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P. 297. Hail, all you states of Greece! what shall be done

To him that victory crowns? or do you purpose

A victor shall be known?—In the first of these lines, the old copies have state instead of states. Dyce says, "I strongly suspect that Shakespeare wrote here 'you states'; the plural being formerly very common in the sense of nobility." - In the second line, also, the old text has "that victory commands"; whereupon Walker notes as follows: "The inversion is purely Popian, and anti-Shakespearian. This kind of inversion occurs in Beaumont and Fletcher perhaps a little oftener than in Shakespeare, and perhaps, also, approaches nearer to the perfect Popian; but still, even in them, it is extremely rare. In the passage of Troilus and Cressida, I think Shakespeare wrote crownes; which to a careless eye, like that of the printer, might look like commands." I may add that reasons of metre plead strongly in favour of the change.

P. 297. Achil. 'Tis done like Hector; &c.—In the old copies this speech is assigned to Agamemnon; but the next speech shows that it belongs to Achilles.

P. 298. Nor dignifies an impure thought with breath. Instead of impure, the old copies have impare and impaire. Johnson conjectured impure, and so Dyce prints. No other instance has been produced of impair used as an adjective. Still I am not sure but the word ought to be retained. The Cambridge Editors retain it; justly observing in a note, that "editors should be careful not to obliterate words used only once"; that "etymologically impair may have the sense of unsuitable, unequal to the theme"; and that "it is Troilus's ripeness of judgment, and not his modesty, which is the subject of praise." I have but to add that, if the old word be retained, perhaps it were better to keep the exact Latin form, impar.

P. 300.

Should by my mortal sword

Be drained! O, let me embrace thee, Ajax. - The O is wanting in the old copies, thus leaving a gap in that part of the verse where Shakespeare seldom allows one. Capell printed" Be drained out," and Walker proposes "Be drained forth"; but I prefer the insertion conjectured by Dyce.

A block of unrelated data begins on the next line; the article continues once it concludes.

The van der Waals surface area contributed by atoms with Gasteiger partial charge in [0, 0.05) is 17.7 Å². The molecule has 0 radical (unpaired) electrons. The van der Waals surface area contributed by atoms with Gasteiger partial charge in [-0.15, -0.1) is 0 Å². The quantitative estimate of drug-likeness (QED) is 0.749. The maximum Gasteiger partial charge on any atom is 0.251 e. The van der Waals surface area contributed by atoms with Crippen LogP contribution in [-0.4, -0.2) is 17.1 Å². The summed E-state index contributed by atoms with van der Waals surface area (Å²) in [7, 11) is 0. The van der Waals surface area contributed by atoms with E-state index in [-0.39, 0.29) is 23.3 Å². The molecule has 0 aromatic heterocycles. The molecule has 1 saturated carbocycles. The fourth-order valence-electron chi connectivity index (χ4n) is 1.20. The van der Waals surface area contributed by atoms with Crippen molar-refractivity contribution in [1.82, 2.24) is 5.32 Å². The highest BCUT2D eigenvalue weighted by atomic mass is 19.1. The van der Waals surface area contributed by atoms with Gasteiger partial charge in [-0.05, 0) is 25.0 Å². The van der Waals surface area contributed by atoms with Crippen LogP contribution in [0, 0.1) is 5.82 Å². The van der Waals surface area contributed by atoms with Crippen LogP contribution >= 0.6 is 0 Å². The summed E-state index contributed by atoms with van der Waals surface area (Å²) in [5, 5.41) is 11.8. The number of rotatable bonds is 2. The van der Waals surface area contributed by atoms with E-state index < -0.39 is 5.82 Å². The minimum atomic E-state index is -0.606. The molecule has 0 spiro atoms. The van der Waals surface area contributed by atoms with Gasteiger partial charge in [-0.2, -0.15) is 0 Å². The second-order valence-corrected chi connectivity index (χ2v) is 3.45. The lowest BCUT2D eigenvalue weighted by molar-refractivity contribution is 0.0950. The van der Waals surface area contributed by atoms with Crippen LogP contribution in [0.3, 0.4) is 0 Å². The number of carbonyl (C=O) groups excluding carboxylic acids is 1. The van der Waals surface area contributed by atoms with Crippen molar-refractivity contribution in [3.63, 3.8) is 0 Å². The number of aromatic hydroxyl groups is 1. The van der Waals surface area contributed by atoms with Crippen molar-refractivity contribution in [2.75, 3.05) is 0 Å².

P. 303. I shall forestall thee, Lord Ulysses, there.. So Walker. The old text has thou instead of there. Tyrwhitt proposed though; and Heath says, "The word thou seems to have no meaning here. I believe we should read now."


P. 306. Thou crusty botch of Nature, what's the news? - So Theobald. The old text has batch instead of botch. Batch is commonly explained a baking of bread; all the bread baked at a heat." But why should Thersites be called "a baking of bread"?

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P. 307. Well said, perversity! and what need these tricks? - The old text reads "Well said adversity." Adversity is explained by Steevens as signifying contrariety here. Perversity was suggested by Collier, and aptly expresses the temper of Thersites.

P. 307. Thou art thought to be Achilles' male harlot.
Patr. Male harlot, you rogue! what's that?

Ther. Why, his masculine whore. - The old copies have, in both places, Varlot, which is commonly printed varlet. But surely the reply of Thersites fairly identifies harlot as the right word. Thirlby's correction.

- The

P. 307. Take and take again such preposterous discoverers! old copies have discoveries, out of which it seems impossible to make any sense. The correction is Singer's, and is approved by Lettsom. See foot-note 5.

P. 309. The primitive statue and antique memorial of cuckolds. So Hanmer and Walker. The old text has "and oblique memorial." I never could understand the meaning of oblique here.

See note on

P. 309. Wit larded with malice, and malice farced with wit. Here, again, the old text has forc'd instead of farced. "He's not yet through warm: farce him," &c., page 344.

P. 310. Sweet, quoth 'a! sweet draught, sweet sink, &c. The old text transposes quoth 'a! and draught,

- So Walker.


P. 314. Nay, do not snatch it from me. — This is evidently a part of Cressida's speech; but the old copies take it from her, and assign it to Diomedes. Thirlby's correction.

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That cause sett'st up with and against thyself,

By foul authority! — So the folio, except that it has sets instead of sett'st; which was a very common mode of printing the verb in such The quarto reads "That cause sets up with and against itself, Bi-fould authoritie." This reading is commonly preferred, I cannot imagine why. Heath notes upon it, "I can discover no meaning in these last words." See foot-note 8.